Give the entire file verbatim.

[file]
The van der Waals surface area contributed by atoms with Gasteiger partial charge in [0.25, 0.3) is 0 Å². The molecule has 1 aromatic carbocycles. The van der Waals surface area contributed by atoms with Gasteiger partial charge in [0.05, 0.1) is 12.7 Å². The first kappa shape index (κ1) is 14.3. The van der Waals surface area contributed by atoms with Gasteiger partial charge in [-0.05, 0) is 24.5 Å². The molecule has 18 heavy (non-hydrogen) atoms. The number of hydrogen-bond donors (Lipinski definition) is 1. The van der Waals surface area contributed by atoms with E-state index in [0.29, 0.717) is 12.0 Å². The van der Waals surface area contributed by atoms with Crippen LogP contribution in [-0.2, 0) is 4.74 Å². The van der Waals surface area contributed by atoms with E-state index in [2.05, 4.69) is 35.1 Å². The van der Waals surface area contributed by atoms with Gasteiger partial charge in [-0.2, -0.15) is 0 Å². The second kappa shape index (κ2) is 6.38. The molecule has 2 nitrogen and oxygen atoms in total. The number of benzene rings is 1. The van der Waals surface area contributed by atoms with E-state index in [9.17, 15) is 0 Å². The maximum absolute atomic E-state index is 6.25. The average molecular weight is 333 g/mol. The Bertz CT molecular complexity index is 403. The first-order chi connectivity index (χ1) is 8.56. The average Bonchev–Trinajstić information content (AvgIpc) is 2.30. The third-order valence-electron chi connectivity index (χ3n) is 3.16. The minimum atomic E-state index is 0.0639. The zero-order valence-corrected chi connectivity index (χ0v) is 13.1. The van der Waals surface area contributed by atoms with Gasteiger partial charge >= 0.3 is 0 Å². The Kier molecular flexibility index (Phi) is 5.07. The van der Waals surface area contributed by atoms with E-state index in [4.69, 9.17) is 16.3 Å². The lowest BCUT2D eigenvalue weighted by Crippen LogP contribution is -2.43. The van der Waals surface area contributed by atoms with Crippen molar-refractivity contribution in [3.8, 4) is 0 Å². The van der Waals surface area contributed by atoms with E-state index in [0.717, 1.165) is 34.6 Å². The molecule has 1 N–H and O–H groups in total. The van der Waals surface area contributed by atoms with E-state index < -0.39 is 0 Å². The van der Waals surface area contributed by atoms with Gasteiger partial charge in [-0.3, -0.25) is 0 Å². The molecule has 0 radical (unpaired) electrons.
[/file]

The van der Waals surface area contributed by atoms with Gasteiger partial charge in [0.25, 0.3) is 0 Å². The molecule has 1 aromatic carbocycles. The van der Waals surface area contributed by atoms with Gasteiger partial charge in [0.05, 0.1) is 12.7 Å². The first kappa shape index (κ1) is 14.3. The van der Waals surface area contributed by atoms with Gasteiger partial charge in [-0.05, 0) is 24.5 Å². The molecule has 18 heavy (non-hydrogen) atoms. The number of hydrogen-bond donors (Lipinski definition) is 1. The van der Waals surface area contributed by atoms with E-state index in [0.29, 0.717) is 12.0 Å². The van der Waals surface area contributed by atoms with Crippen LogP contribution in [-0.2, 0) is 4.74 Å². The van der Waals surface area contributed by atoms with E-state index in [2.05, 4.69) is 35.1 Å². The van der Waals surface area contributed by atoms with Gasteiger partial charge in [-0.2, -0.15) is 0 Å². The second kappa shape index (κ2) is 6.38. The molecule has 2 nitrogen and oxygen atoms in total. The number of benzene rings is 1. The van der Waals surface area contributed by atoms with E-state index in [9.17, 15) is 0 Å². The maximum absolute atomic E-state index is 6.25. The average molecular weight is 333 g/mol. The Bertz CT molecular complexity index is 403. The first-order chi connectivity index (χ1) is 8.56. The average Bonchev–Trinajstić information content (AvgIpc) is 2.30. The third-order valence-electron chi connectivity index (χ3n) is 3.16. The minimum atomic E-state index is 0.0639. The zero-order valence-corrected chi connectivity index (χ0v) is 13.1. The van der Waals surface area contributed by atoms with Gasteiger partial charge >= 0.3 is 0 Å². The Kier molecular flexibility index (Phi) is 5.07. The van der Waals surface area contributed by atoms with E-state index in [4.69, 9.17) is 16.3 Å². The lowest BCUT2D eigenvalue weighted by Crippen LogP contribution is -2.43. The van der Waals surface area contributed by atoms with Crippen molar-refractivity contribution in [3.8, 4) is 0 Å². The van der Waals surface area contributed by atoms with E-state index in [0.717, 1.165) is 34.6 Å². The molecule has 1 N–H and O–H groups in total. The van der Waals surface area contributed by atoms with E-state index < -0.39 is 0 Å². The van der Waals surface area contributed by atoms with Gasteiger partial charge in [-0.3, -0.25) is 0 Å². The molecule has 0 radical (unpaired) electrons.